Activity log for bug #1869655

Date Who What changed Old value New value Message
2020-03-30 06:59:49 Daniel van Vugt bug added bug
2020-03-30 06:59:58 Daniel van Vugt grub2 (Ubuntu): importance Undecided Wishlist
2020-03-30 07:01:39 Daniel van Vugt description Add an Ubuntu splash logo to supplement the BGRT logo. Since we now keep the BIOS logo (ACPI BGRT image) on screen and don't replace it with a blank purple screen, it lasts much longer in 20.04 than it did in 19.04. This removes some sense of boot progress in that long period while we wait for the kernel to start plymouth. I suggest we need grub to display *something* once again. Because it's the longest part of the boot process on many machines and it feels a bit broken in 20.04. But since we're using the Plymouth 'bgrt' theme, grub would need to understand and integrate with the BIOS logo. Add an Ubuntu splash logo to supplement the BGRT logo. Since we now keep the BIOS logo (ACPI BGRT image) on screen and don't replace it with a blank purple screen, it lasts much longer in 20.04 than it did in 19.10. This removes some sense of boot progress in that long period while we wait for the kernel to start plymouth. I suggest we need grub to display *something* once again. Because it's the longest part of the boot process on many machines and it feels a bit broken in 20.04. But since we're using the Plymouth 'bgrt' theme, grub would need to understand and integrate with the BIOS logo.
2020-03-30 07:02:11 Daniel van Vugt description Add an Ubuntu splash logo to supplement the BGRT logo. Since we now keep the BIOS logo (ACPI BGRT image) on screen and don't replace it with a blank purple screen, it lasts much longer in 20.04 than it did in 19.10. This removes some sense of boot progress in that long period while we wait for the kernel to start plymouth. I suggest we need grub to display *something* once again. Because it's the longest part of the boot process on many machines and it feels a bit broken in 20.04. But since we're using the Plymouth 'bgrt' theme, grub would need to understand and integrate with the BIOS logo. Add an Ubuntu splash logo to supplement the BGRT logo. Since we now keep the BIOS logo (ACPI BGRT image) on screen and don't replace it with a blank purple screen, it lasts much longer in 20.04 than it did in 19.10. This removes some sense of boot progress in that long period while we wait for the kernel to start plymouth. I suggest we need grub to display *something* once again. Because it's the longest part of the boot process on many machines and it feels a bit broken in 20.04 seeing nothing but the BIOS logo for most of it. But since we're using the Plymouth 'bgrt' theme, grub would need to understand and integrate with the BIOS logo.
2020-03-30 08:51:05 Daniel van Vugt bug added subscriber Dimitri John Ledkov
2020-03-30 08:51:11 Daniel van Vugt bug added subscriber Sebastien Bacher
2020-04-02 15:15:59 Dimitri John Ledkov tags champagne flickerfreeboot focal flickerfreeboot focal rls-ff-notfixing
2020-04-20 07:53:45 Launchpad Janitor grub2 (Ubuntu): status New Confirmed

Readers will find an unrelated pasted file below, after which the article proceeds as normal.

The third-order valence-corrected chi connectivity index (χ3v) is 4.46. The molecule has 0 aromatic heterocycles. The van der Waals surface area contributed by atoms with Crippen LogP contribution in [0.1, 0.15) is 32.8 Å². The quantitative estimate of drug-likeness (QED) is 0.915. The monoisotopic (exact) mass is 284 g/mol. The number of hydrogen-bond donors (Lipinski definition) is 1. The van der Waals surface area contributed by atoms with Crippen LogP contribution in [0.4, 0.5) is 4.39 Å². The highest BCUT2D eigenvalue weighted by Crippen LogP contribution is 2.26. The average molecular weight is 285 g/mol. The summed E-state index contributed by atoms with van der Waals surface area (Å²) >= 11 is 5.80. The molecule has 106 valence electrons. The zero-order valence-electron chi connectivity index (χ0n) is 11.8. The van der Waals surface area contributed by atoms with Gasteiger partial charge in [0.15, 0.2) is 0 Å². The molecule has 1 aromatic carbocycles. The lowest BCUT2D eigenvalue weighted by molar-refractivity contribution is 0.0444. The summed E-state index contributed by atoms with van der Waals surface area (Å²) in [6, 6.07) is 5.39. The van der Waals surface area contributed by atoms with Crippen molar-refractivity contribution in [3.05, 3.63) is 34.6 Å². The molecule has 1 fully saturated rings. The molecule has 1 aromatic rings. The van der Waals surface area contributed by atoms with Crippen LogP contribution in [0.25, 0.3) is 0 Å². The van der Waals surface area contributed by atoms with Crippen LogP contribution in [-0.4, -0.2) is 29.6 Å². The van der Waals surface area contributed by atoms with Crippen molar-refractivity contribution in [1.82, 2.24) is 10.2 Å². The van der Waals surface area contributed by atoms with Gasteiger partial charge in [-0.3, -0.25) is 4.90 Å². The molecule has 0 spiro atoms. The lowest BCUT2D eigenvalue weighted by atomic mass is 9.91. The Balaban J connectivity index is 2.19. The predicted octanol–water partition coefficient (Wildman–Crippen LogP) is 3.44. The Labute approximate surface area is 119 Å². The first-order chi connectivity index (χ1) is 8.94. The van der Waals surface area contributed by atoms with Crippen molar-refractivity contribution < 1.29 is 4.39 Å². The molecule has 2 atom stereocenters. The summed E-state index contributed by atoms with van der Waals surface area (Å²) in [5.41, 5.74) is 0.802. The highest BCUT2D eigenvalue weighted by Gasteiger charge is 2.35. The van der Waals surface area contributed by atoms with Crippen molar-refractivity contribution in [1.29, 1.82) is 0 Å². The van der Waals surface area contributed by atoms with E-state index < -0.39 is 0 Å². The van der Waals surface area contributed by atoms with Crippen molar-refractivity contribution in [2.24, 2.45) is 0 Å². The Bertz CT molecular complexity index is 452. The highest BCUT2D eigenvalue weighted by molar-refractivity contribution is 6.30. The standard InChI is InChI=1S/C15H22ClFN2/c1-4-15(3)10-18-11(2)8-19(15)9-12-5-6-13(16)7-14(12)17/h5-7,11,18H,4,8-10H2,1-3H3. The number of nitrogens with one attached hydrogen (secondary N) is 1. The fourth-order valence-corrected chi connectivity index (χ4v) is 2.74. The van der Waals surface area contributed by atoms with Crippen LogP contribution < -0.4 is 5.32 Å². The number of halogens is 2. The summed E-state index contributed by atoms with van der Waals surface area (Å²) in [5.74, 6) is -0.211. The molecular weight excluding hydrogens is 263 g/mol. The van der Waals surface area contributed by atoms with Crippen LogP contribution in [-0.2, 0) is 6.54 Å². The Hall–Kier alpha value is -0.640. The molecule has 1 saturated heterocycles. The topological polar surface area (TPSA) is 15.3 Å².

2020-04-30 19:28:54 Marcos Alano bug added subscriber Marcos Alano
2020-05-14 07:07:24 Daniel van Vugt bug watch added https://gitlab.freedesktop.org/plymouth/plymouth/-/issues/110
2020-05-14 07:07:24 Daniel van Vugt bug task added plymouth
2020-05-14 07:08:26 Daniel van Vugt tags flickerfreeboot focal rls-ff-notfixing flickerfreeboot focal groovy rls-ff-notfixing
2020-05-14 07:08:32 Daniel van Vugt grub2 (Ubuntu): status Confirmed Triaged
2020-05-14 07:16:31 Daniel van Vugt summary Add an Ubuntu splash logo to supplement the BGRT logo Add an Ubuntu splash logo to Grub to supplement the BGRT logo
2020-05-14 07:44:19 Daniel van Vugt summary Add an Ubuntu splash logo to Grub to supplement the BGRT logo The plymouth splash starts too late to be useful on modern fast systems
2020-05-14 07:49:06 Daniel van Vugt description Add an Ubuntu splash logo to supplement the BGRT logo. Since we now keep the BIOS logo (ACPI BGRT image) on screen and don't replace it with a blank purple screen, it lasts much longer in 20.04 than it did in 19.10. This removes some sense of boot progress in that long period while we wait for the kernel to start plymouth. I suggest we need grub to display *something* once again. Because it's the longest part of the boot process on many machines and it feels a bit broken in 20.04 seeing nothing but the BIOS logo for most of it. But since we're using the Plymouth 'bgrt' theme, grub would need to understand and integrate with the BIOS logo. The Plymouth splash starts too late to be useful on modern fast systems. Such systems spend all their boot time (a couple of seconds) decompressing the kernel. During that time the user only sees the static BIOS logo (ACPI BGRT). Then when Plymouth can finally start animating, the startup process is already finished and there's virtually no time left to show any useful animations. This could be fixed in: grub: By adding a splash under the BIOS logo to show some progress _before_ a Linux kernel is even started and/or plymouth: By preferencing legacy framebuffer devices over DRM, if we find those are available a few seconds sooner. That would also fix bug 1868240.